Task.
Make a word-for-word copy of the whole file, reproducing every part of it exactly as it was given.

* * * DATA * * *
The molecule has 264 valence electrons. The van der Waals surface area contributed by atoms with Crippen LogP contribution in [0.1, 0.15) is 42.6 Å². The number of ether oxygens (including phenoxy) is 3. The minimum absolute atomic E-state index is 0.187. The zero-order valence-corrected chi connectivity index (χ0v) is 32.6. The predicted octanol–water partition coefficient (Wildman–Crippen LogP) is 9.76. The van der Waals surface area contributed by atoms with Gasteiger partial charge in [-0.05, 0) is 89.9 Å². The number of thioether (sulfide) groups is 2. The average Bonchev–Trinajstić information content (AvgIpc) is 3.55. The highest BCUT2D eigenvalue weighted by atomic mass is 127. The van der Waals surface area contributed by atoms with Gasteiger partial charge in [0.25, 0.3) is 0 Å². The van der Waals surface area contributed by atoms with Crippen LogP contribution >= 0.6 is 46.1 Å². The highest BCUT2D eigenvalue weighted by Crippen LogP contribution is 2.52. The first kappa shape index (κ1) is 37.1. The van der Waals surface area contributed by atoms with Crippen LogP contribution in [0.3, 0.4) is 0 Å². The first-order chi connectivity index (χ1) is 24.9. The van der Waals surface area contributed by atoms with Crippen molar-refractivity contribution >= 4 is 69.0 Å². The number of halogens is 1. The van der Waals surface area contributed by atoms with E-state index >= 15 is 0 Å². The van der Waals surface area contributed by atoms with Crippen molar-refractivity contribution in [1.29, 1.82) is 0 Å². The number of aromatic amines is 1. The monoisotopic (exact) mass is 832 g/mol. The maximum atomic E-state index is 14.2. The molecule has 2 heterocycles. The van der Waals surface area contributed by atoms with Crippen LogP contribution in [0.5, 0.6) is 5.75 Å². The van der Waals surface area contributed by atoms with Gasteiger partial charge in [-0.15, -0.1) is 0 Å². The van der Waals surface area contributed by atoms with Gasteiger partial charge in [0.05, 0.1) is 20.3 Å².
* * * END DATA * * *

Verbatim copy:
The molecule has 264 valence electrons. The van der Waals surface area contributed by atoms with Crippen LogP contribution in [0.1, 0.15) is 42.6 Å². The number of ether oxygens (including phenoxy) is 3. The minimum absolute atomic E-state index is 0.187. The zero-order valence-corrected chi connectivity index (χ0v) is 32.6. The predicted octanol–water partition coefficient (Wildman–Crippen LogP) is 9.76. The van der Waals surface area contributed by atoms with Gasteiger partial charge in [-0.05, 0) is 89.9 Å². The number of thioether (sulfide) groups is 2. The average Bonchev–Trinajstić information content (AvgIpc) is 3.55. The highest BCUT2D eigenvalue weighted by atomic mass is 127. The van der Waals surface area contributed by atoms with Gasteiger partial charge in [0.25, 0.3) is 0 Å². The van der Waals surface area contributed by atoms with Crippen LogP contribution >= 0.6 is 46.1 Å². The highest BCUT2D eigenvalue weighted by Crippen LogP contribution is 2.52. The first kappa shape index (κ1) is 37.1. The van der Waals surface area contributed by atoms with Crippen LogP contribution in [0.3, 0.4) is 0 Å². The first-order chi connectivity index (χ1) is 24.9. The van der Waals surface area contributed by atoms with Crippen molar-refractivity contribution >= 4 is 69.0 Å². The number of halogens is 1. The van der Waals surface area contributed by atoms with E-state index >= 15 is 0 Å². The van der Waals surface area contributed by atoms with Crippen molar-refractivity contribution in [1.29, 1.82) is 0 Å². The number of aromatic amines is 1. The monoisotopic (exact) mass is 832 g/mol. The maximum atomic E-state index is 14.2. The molecule has 2 heterocycles. The van der Waals surface area contributed by atoms with Crippen LogP contribution in [0.5, 0.6) is 5.75 Å². The van der Waals surface area contributed by atoms with Gasteiger partial charge in [-0.15, -0.1) is 0 Å². The van der Waals surface area contributed by atoms with Gasteiger partial charge in [0.05, 0.1) is 20.3 Å².